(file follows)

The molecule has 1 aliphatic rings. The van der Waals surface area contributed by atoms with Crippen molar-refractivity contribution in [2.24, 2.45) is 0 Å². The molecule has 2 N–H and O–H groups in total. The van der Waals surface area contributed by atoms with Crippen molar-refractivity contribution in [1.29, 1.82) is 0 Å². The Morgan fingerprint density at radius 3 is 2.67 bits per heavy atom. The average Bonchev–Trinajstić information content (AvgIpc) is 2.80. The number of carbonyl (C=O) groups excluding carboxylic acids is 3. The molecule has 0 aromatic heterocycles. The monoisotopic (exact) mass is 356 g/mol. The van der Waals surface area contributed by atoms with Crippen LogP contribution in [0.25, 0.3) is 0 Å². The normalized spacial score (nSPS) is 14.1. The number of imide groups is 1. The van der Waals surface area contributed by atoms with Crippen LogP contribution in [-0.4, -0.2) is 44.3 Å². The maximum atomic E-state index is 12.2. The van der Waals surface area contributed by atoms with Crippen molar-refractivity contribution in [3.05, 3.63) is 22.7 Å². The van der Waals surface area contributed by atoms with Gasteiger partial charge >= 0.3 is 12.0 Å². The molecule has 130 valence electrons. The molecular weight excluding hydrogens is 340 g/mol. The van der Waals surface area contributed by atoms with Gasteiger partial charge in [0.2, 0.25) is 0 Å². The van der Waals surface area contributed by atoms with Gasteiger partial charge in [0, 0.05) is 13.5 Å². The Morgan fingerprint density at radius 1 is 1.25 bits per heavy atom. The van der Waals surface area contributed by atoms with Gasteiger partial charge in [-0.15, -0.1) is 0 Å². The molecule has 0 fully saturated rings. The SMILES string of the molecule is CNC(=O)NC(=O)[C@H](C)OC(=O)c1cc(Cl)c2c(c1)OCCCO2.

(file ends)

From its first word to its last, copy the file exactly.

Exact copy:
The molecule has 1 aliphatic rings. The van der Waals surface area contributed by atoms with Crippen molar-refractivity contribution in [2.24, 2.45) is 0 Å². The molecule has 2 N–H and O–H groups in total. The van der Waals surface area contributed by atoms with Crippen molar-refractivity contribution in [1.29, 1.82) is 0 Å². The Morgan fingerprint density at radius 3 is 2.67 bits per heavy atom. The average Bonchev–Trinajstić information content (AvgIpc) is 2.80. The number of carbonyl (C=O) groups excluding carboxylic acids is 3. The molecule has 0 aromatic heterocycles. The monoisotopic (exact) mass is 356 g/mol. The van der Waals surface area contributed by atoms with Crippen LogP contribution in [0.25, 0.3) is 0 Å². The normalized spacial score (nSPS) is 14.1. The number of imide groups is 1. The van der Waals surface area contributed by atoms with Crippen LogP contribution in [-0.4, -0.2) is 44.3 Å². The maximum atomic E-state index is 12.2. The van der Waals surface area contributed by atoms with Crippen molar-refractivity contribution in [3.05, 3.63) is 22.7 Å². The van der Waals surface area contributed by atoms with Gasteiger partial charge >= 0.3 is 12.0 Å². The molecule has 130 valence electrons. The molecular weight excluding hydrogens is 340 g/mol. The van der Waals surface area contributed by atoms with Gasteiger partial charge in [0.2, 0.25) is 0 Å². The van der Waals surface area contributed by atoms with Gasteiger partial charge in [0, 0.05) is 13.5 Å². The Morgan fingerprint density at radius 1 is 1.25 bits per heavy atom. The van der Waals surface area contributed by atoms with Gasteiger partial charge in [-0.15, -0.1) is 0 Å². The molecule has 0 fully saturated rings. The SMILES string of the molecule is CNC(=O)NC(=O)[C@H](C)OC(=O)c1cc(Cl)c2c(c1)OCCCO2.